member how it was by his sagacity that those sly burglars who gave
the police so much trouble last autumn were eventually captured. I
also remember,” and here the little red faced man’s voice began to get
husky, “how he succeeded in rescuing two little kids that contrived
to fall off the landing at places some two hundred feet distant from

71
DAISY DALRYMPLE’S DOG.

each other. And gentlemen, one of those little kids was my kid,”
added the red faced man with an air of importance as if the rescue of
his kid was a much more heroic achievement than the rescue of any
other child.

“He is a brave dog,” exclaimed another man who had seemed to
be reading a newspaper. ‘‘OnceI saw him successfully defending
his little mestress against five young scamps; who were determined to
have Miss Daisy’s hat for a foot-ball.”

“Poh! poh! What a fuss over a cur!” said an individual who

‘happened to be the father of that malicious little imp, Howard Kim-
ball; and he got up in disgust and walked to the other end of the
boat. :

Bruno meanwhile had scrambled to a place of safety, but only to
» be met by his old enemy Howard, with hate in his heart and his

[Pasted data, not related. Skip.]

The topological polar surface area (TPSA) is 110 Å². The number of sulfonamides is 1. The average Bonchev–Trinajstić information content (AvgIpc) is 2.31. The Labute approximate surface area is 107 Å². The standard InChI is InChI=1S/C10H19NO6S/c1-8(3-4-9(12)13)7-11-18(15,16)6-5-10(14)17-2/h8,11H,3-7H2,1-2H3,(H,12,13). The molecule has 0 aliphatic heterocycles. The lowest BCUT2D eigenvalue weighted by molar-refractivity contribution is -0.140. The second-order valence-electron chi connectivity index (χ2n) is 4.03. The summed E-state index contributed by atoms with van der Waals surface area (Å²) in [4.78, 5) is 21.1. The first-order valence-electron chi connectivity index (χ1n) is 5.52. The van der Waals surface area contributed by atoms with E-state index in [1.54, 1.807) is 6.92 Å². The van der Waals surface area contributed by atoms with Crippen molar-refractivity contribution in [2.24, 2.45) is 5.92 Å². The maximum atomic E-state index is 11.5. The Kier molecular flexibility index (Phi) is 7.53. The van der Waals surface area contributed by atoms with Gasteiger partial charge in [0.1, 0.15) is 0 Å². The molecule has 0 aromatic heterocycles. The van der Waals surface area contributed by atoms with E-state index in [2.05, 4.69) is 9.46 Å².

father’s cane in his hand, a combination fatal to Bruno.

In a lively skirmish Howard succeeded in pushing the dog off
the deck of the boat. He fell plump into the water, and disappeared
from view but immediately reappeared and pursued the boat.

It must be remembered that owing to Howard’s attack upon him
Bruno had not had an opportunity to look for Daisy, for which reason
he continued to follow the boat instead of going back to the landing.

He was a big dog, and being powerful, made rapid progress
through the water.

The sailors who had watched the adventure being his friends—
for he often went in the boat with his mistress—threw him a rope, and
helped him on board.

Howard having disappeared during the loud hurrahs sent up by

74




DAISY DALRYMPLE’S DOG.

the passengers, Bruno now took the opportunity to make a search for
Daisy.

But neither fore or aft, on deck or in the cabin was she to be
found. His plan, although no one knew it, was to stay on board un-